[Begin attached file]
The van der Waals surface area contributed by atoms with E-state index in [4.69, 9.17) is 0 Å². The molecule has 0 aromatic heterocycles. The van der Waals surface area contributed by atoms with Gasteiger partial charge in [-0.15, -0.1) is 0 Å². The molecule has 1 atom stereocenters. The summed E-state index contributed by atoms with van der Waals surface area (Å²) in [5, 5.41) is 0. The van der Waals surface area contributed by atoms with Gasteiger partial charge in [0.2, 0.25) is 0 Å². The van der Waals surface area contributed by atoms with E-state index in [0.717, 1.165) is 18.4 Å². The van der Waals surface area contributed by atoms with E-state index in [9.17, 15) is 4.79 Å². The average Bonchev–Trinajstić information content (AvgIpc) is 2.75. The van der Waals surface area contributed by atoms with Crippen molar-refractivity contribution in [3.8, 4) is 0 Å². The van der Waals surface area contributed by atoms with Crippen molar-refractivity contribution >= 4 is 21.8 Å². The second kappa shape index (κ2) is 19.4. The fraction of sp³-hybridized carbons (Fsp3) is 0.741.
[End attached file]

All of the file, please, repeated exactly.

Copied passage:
The van der Waals surface area contributed by atoms with E-state index in [4.69, 9.17) is 0 Å². The molecule has 0 aromatic heterocycles. The van der Waals surface area contributed by atoms with Gasteiger partial charge in [-0.15, -0.1) is 0 Å². The molecule has 1 atom stereocenters. The summed E-state index contributed by atoms with van der Waals surface area (Å²) in [5, 5.41) is 0. The van der Waals surface area contributed by atoms with Gasteiger partial charge in [0.2, 0.25) is 0 Å². The van der Waals surface area contributed by atoms with E-state index in [0.717, 1.165) is 18.4 Å². The van der Waals surface area contributed by atoms with E-state index in [9.17, 15) is 4.79 Å². The average Bonchev–Trinajstić information content (AvgIpc) is 2.75. The van der Waals surface area contributed by atoms with Crippen molar-refractivity contribution in [3.8, 4) is 0 Å². The van der Waals surface area contributed by atoms with Crippen molar-refractivity contribution >= 4 is 21.8 Å². The second kappa shape index (κ2) is 19.4. The fraction of sp³-hybridized carbons (Fsp3) is 0.741.